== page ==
Director Martin Scorsese has implored audiences not to watch his latest crime epic, The Irishman, on a smartphone. And while many viewers of the director’s latest film are likely to ignore this advice, Scorsese’s request is well-founded. At three-and-a-half hours long, The Irishman can be difficult to watch in one sitting — but the cinematic experience on offer is best enjoyed on a big screen, whether it’s projected on a movie screen or displayed on a large TV. Scorsese has drawn criticism lately for his comments about Marvel movies, which he’s characterized as “not cinema,” comparing them to amusement park rides, entertaining and full of spectacle but lacking in substance. And while his comments have angered fans of the immensely profitable superhero genre, they also speak to Scorecese’s understanding of the potential of cinema as an art form and its ability to speak to audiences on a deep, human level. Scorsese’s commitment to artistry is evident not only by his extensive catalogue of critically-acclaimed crime dramas, but by his career-defining work on his latest epic.

Spoilers for The Irishman follow.

The Irishman is based on the true story of Frank Sheeran, a hitman for the mafia who claimed to be responsible for killing the famous Jimmy Hoffa, a labor union activist who disappeared in 1975. While the nature of Hoffa’s disappearance in real life remains a mystery, Sheeran’s account is perhaps the most compelling explanation, as details of his story are corroborated by evidence, though most if not all of the other witnesses to the killing were dead by the time Sheeran confessed to author Charles Brandt shortly before his death. Brandt’s book, “I Heard You Paint Houses,” forms the basis of Scorsese’s film, and the director took great lengths to ensure that the movie closely follows Sheeran’s recollection of events. Whether or not you believe that the film accurately portrays historical events, including details surrounding the assassination of John F. Kennedy, depends on whether you trust Sheeran’s retelling of the events of his life and Brandt’s memorialization thereof.

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Regardless of its questionable historical accuracy, though, The Irishman shines as a meditation on the reality of aging, death, and how the decisions a person makes come to define the stories of their lives, for better or for worse. Sheeran is not a particularly sympathetic character he expresses no remorse for his many killings, some directed by the military and others by the mob — but the film succeeds in emotionally engaging the viewer with the protagonist nonetheless. This is in no small part thanks to Robert De Niro’s excellent portrayal of Frank Sheeran’s life over a period of decades, as the legendary actor imbues his character with an emotional depth and complexity rivaled by few other performances in recent memory. 

Scorsese pioneered the widespread use of expensive de-aging technology to allow the 76-year-old De Niro to portray a character several decades younger, and the implementation has received a mixed reception. While the effect is not entirely convincing and can at times even be a little distracting, it works for the most part, though it is at times clear that the aging principal cast struggle to mimic the vibrancy of men half their age throughout the film. It’s easy to look past this minor deficiency, however, and as the film’s narrative largely explores the concepts of aging and death, the at times geriatric performances of Robert De Niro, Al Pacino, and Joe Pesci fit the film’s narrative framing of an elderly man sitting alone in a nursing home reminiscing about his past.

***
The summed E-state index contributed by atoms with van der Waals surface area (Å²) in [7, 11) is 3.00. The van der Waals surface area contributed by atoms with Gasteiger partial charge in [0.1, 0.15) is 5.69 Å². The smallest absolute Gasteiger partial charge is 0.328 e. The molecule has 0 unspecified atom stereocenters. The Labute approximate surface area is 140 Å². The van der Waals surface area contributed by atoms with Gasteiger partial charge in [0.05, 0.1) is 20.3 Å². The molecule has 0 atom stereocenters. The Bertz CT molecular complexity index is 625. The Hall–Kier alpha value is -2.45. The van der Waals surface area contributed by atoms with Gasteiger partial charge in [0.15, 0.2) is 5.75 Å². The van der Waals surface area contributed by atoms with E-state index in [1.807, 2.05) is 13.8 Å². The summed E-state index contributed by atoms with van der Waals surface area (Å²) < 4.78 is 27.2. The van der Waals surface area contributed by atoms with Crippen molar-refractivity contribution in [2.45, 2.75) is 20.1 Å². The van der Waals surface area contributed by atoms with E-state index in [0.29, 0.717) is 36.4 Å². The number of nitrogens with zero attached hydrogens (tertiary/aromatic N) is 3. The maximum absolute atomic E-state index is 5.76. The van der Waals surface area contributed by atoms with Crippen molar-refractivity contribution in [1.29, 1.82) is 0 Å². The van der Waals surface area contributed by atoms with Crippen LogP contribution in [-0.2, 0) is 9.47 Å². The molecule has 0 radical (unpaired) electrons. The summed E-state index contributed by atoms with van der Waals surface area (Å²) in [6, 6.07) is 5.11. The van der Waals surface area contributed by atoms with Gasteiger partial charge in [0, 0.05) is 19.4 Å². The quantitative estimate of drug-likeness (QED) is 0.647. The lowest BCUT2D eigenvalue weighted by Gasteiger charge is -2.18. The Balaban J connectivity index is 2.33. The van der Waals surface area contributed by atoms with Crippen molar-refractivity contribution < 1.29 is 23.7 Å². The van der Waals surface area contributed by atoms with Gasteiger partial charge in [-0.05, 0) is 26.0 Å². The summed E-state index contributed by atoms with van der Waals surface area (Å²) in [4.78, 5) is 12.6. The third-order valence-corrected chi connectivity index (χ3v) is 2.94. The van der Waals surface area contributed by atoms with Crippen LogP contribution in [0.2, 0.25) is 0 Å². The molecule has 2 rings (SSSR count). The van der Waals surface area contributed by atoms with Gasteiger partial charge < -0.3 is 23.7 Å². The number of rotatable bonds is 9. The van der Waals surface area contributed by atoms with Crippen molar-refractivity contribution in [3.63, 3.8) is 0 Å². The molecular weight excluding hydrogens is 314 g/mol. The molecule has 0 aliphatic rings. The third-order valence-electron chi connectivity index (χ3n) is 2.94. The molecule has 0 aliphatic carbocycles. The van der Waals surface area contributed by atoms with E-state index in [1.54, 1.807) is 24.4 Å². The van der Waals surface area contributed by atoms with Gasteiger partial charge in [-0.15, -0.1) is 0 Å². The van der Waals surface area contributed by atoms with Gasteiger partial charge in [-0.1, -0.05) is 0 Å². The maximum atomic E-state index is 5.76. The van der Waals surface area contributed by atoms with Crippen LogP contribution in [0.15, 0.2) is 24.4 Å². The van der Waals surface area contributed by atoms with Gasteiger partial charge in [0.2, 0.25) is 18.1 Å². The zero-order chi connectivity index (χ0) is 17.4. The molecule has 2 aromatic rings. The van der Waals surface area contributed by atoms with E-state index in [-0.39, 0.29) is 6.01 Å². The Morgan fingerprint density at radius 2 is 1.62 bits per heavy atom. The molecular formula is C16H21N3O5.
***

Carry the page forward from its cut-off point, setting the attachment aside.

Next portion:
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Irrespective of how you feel about the visual effects, the actors’ performances are phenomenal, and add to the remarkable depth of the film’s writing and direction. Ultimately, while most of the events of the film revolve around Sheeran’s participation in the mob and his relationships with his mentor Russell Bufalino and the egotistical, hot-headed Jimmy Hoffa, I would argue the real point of the film is its examination of the importance of family life. Sheeran had four children, and while these characters don’t prominently factor into the events of the narrative, the emotional weight carried by Sheeran’s neglect of his children is immense. Sheeran’s daughters must grapple with the violent reality of his lifestyle and profession throughout the picture, mostly in the background, resulting in an ongoing rejection of their father that culminates in their disowning of him as he becomes an elderly man. After nearly all of the people close to Sheeran die, only his family remain, but his efforts to reconnect with his daughters fail as they have effectively disowned him. By the end of the film, Sheeran is left in a nursing home, talking about his daughters with a nurse who barely pays attention to his stories. Ultimately, the film plays a trick on the audience; while it seems at first to be about the mob, the Teamsters union, and the larger-than-life Jimmy Hoffa, it reveals itself by its conclusion to in actuality be about the inevitability of death and the importance of family ties.

This level of depth and thematic complexity is what has led The Irishman to receive near-universal critical acclaim. Though it premiered as a limited theatrical release, the movie is now available exclusively on Netflix, which incidentally turned out to be the only company willing to fund Scorsese’s experimental epic. Critics are speculating that The Irishman could sweep the Oscars, and many have speculated the film is a strong contender for Best Picture. If you’re willing to set aside the three-and-a-half hours necessary to engage in Scorsese’s latest film, you’ll be rewarded with a work of nearly-unparalleled emotional weight and tragedy.